“This isn’t personal. It’s sacrifice.”
This is Trudy’s episode in more than name only. Hendricks really gets to shine here, her face encompassing regret, loss, and her shaken faith in something greater than herself. She talked Hap into walking into prison for a cause, while she remained free as a bird. And as Leonard predicted, her reappearance was no coincidence, and a harbinger of bad news for Hap Collins.
She tells him she needs to believe in something—a cause. In the ‘80s, that was bad news. The rest of the flower children had already shucked their madras shirts for Brooks Brothers suits and sold out to corporate America. And, we soon learn that Howard and his crew aren’t very different. They plan to use the money to buy cocaine and sell it to rich folks to fund their revolution, like Robin Hood meets Captain America from Easy Rider.
Leonard’s got their number. Paco of “The Mechanics” is the only one who did anything except smoke weed and quote Marx in the ‘60s. Chub, Howard, and even Trudy are walking disasters waiting to happen, all heart and no brains. Why did Hap and Leonard fall into their trap? Because deep down, Hap’s a romantic—a Don Quixote—and Leonard ain’t a Sancho Panza, but a foulmouthed warrior who’ll follow his best friend to hell and make sure he gets back.
We see Trudy’s heart of gold is more like plated steel in the opening scene. Hap’s pet parakeet is chirping its head off, and she puts it out of her misery. At least, that’s how I read the scene. She keeps the empty cage as a reminder of her act, an early signpost on the long, troubled road she walks. And this time, we get the feeling that she won’t walk away clean like she has before.
It’s not all foreboding; the Hippie Crusaders duct tape Hap and Leonard to a porch chair, and our dauntless heroes make a comical near escape. The show’s great pleasure is watching Purefoy and Williams play off each other. After they are caught and tied up tighter, Hap says his nose itches.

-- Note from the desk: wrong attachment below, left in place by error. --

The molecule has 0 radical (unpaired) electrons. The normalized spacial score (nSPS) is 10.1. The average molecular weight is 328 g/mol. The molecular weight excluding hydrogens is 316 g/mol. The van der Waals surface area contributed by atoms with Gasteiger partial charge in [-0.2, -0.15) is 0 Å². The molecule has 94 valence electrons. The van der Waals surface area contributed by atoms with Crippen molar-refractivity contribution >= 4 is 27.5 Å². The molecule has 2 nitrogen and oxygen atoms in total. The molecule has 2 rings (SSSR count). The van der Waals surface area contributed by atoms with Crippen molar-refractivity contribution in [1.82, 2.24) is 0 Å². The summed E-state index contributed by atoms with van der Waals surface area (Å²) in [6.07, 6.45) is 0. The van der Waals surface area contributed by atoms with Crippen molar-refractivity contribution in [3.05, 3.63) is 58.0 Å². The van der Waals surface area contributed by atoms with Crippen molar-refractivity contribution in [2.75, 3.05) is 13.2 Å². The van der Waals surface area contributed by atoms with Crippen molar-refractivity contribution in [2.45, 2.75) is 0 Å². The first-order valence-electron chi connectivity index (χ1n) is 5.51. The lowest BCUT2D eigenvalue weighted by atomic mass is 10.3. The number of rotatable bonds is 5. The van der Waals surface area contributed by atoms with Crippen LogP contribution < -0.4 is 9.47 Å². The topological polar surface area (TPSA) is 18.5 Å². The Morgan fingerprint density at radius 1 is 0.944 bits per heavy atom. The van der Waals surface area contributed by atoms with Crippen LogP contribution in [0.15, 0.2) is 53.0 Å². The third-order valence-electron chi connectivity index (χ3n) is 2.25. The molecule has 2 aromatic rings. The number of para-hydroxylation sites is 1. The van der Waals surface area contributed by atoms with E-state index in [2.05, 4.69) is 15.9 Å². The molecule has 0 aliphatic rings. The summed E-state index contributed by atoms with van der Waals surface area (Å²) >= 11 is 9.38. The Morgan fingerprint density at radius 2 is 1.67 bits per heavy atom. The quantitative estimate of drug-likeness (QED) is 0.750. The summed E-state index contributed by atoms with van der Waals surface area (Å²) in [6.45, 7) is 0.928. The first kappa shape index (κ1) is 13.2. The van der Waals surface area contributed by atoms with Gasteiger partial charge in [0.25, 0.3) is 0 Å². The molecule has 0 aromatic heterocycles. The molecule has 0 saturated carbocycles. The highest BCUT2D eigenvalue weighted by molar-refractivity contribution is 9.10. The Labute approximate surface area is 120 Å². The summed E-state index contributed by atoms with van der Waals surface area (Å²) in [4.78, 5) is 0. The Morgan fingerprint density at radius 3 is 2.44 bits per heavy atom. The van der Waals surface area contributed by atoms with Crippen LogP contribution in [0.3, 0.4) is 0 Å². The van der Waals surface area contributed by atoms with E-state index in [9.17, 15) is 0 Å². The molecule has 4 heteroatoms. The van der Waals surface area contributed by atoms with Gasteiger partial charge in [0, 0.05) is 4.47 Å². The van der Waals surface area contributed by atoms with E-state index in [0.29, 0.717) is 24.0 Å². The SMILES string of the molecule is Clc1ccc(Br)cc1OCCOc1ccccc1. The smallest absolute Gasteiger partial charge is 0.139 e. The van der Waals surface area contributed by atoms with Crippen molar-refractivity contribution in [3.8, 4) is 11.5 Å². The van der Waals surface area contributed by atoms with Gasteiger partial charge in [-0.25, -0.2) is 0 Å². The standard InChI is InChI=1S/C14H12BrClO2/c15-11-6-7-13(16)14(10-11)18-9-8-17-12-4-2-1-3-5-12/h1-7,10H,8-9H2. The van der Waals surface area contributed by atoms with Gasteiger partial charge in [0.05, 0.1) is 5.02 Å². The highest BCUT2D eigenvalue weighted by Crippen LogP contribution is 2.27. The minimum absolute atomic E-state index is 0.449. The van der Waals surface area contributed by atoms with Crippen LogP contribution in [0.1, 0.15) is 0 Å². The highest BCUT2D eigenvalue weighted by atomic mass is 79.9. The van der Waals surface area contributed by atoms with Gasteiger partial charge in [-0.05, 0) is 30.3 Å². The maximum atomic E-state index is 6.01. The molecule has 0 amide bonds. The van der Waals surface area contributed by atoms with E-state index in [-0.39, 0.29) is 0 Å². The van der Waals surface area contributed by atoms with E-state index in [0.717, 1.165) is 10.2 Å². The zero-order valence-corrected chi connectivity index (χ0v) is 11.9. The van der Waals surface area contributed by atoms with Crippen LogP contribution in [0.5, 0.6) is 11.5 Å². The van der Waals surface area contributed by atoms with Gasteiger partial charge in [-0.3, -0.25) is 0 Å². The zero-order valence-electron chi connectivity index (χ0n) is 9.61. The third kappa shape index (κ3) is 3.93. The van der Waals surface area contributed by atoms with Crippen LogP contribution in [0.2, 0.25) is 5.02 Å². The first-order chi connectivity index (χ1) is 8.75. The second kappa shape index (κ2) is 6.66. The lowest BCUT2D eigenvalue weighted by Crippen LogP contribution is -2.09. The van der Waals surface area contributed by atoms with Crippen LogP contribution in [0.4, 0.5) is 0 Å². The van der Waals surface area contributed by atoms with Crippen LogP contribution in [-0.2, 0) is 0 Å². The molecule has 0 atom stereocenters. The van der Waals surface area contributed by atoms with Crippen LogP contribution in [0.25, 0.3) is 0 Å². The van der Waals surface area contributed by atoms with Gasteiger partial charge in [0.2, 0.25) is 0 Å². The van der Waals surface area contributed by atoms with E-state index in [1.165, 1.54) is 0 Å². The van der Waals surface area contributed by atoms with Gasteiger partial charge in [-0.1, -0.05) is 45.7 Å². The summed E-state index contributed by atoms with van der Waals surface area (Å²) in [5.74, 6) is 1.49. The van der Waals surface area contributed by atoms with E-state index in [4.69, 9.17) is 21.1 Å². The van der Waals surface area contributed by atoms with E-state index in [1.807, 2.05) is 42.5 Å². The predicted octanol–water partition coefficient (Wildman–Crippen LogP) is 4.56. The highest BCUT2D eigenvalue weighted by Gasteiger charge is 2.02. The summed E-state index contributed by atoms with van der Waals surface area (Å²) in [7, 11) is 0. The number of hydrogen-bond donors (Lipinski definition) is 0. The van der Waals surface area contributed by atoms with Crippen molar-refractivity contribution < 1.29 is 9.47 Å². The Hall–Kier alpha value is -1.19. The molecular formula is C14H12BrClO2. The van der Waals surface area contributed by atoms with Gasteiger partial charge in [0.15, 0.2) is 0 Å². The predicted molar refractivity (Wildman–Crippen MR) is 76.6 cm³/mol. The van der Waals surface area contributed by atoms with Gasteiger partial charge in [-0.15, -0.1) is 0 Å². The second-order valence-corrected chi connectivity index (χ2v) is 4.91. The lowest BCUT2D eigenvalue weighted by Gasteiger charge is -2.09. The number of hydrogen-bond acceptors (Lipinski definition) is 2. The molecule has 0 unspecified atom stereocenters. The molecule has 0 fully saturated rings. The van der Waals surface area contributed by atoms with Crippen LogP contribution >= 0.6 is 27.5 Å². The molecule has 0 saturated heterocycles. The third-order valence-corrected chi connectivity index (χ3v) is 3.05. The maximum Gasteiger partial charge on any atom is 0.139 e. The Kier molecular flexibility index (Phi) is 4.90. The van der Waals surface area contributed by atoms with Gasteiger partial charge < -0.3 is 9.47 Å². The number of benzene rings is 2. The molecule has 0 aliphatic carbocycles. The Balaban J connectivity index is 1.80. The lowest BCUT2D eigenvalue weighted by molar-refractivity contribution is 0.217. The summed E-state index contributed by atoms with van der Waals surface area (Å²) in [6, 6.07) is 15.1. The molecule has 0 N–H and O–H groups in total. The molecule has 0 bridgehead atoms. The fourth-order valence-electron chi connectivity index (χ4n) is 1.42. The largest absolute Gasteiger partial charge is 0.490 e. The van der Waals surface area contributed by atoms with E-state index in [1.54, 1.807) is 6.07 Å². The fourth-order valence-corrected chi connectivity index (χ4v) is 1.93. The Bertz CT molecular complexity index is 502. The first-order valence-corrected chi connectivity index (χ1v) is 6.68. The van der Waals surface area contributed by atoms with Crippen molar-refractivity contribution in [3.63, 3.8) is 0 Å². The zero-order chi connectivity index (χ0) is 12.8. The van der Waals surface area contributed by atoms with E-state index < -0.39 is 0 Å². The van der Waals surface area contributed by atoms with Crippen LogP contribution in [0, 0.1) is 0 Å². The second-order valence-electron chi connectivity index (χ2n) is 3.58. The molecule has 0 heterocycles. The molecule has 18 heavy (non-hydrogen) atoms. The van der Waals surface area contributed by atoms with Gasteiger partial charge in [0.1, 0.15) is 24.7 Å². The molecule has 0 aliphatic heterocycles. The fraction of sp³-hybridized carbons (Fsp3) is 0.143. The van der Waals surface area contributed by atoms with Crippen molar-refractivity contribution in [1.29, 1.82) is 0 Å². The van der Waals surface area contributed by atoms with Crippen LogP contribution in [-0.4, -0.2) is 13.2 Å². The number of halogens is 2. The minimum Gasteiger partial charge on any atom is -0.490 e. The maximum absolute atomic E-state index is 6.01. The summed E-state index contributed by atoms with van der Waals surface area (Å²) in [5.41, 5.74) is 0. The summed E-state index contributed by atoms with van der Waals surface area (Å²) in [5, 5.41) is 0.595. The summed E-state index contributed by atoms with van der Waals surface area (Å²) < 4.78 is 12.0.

“I don’t care,” Leonard says without a beat.
They’ve been smack-talking each other for a long time. The levity is a blessing, because we know the drug deal can’t end well.
It falls apart before it even begins. Howard and Trudy decide to hide the cash and bring a “deposit,” instead of the full amount. It’s their first rodeo, and it shows. Howard puts on a good show with his John Lennon specs and guru ponytail, but as soon as things get tense, the façade crumbles. And our stomachs twist when they roll into an abandoned factory and we see who the dealers are.
Soldier and Angel.
Bill Sage, who plays Howard, said that this season is about “the ‘80s killing the ‘60s.” And seeing jumpy Soldier with his yuppie haircut and suit, Angel looking like she walked out of a Patrick Nagel painting, we know who “the ‘80s” are.
It’s easy to make us hate a villain if you cheat by having him kick some puppies. It’s considerably more difficult to give someone a brain full of spider webs and razorblades, which is the vibe Soldier gives off.
Needless to say, he is not pleased that they don’t have the cash. I’ve seen plenty of psychopaths portrayed on screen, and they usually come off like they’re aping a cold killer from a spaghetti western or serial killer flick. Jimmi Simpson’s Soldier burns up the screen with energy, and he’s one of the few recent villains who has kept me on the edge of my seat.
Like Anton Chigurh on cocaine, Soldier and Angel are personifications of death. The episode’s third act is brutal and bloody, and feels like it’s only the beginning of a spree killing we won’t soon forget. Hap, Leonard, and the hippies are crushed into the VW minibus with the psycho killers at the wheel, heading back to Leonard’s house for the cash, when they are stopped by two policemen.
We know what has to happen, and the tension is ratcheted to just the right degree. In the age of Tarantino bloodbaths and shaky “realistic” battle sequences that mimic cell phone reporting, a stone cold killing still has the power to shock when in the right hands. Joe Lansdale has always written scenes of violence that ring true to anyone who’s been unfortunate enough to experience them, with none of the showiness and cinematic ballet required to please jaded poseurs.
It’s a bad day to be a bird.
Thomas Pluck is the author of the World War II action thriller Blade of Dishonor, Steel Heart: 10 Tales of Crime and Suspense, and Hot Rod Heart: A Noir Novelette. He is also the editor of the anthology Protectors: Stories to Benefit PROTECT and hosts Noir at the Bar in Manhattan. His work has appeared in The Utne Reader, PANK Magazine, McSweeney's Internet Tendency, Hardboiled, Needle: A Magazine of Noir, Crimespree, and numerous anthologies, including Dark City Lights, edited by Lawrence Block. You can find him online and on Twitter as @thomaspluck.
Read all of Thomas Pluck's articles for Criminal Element.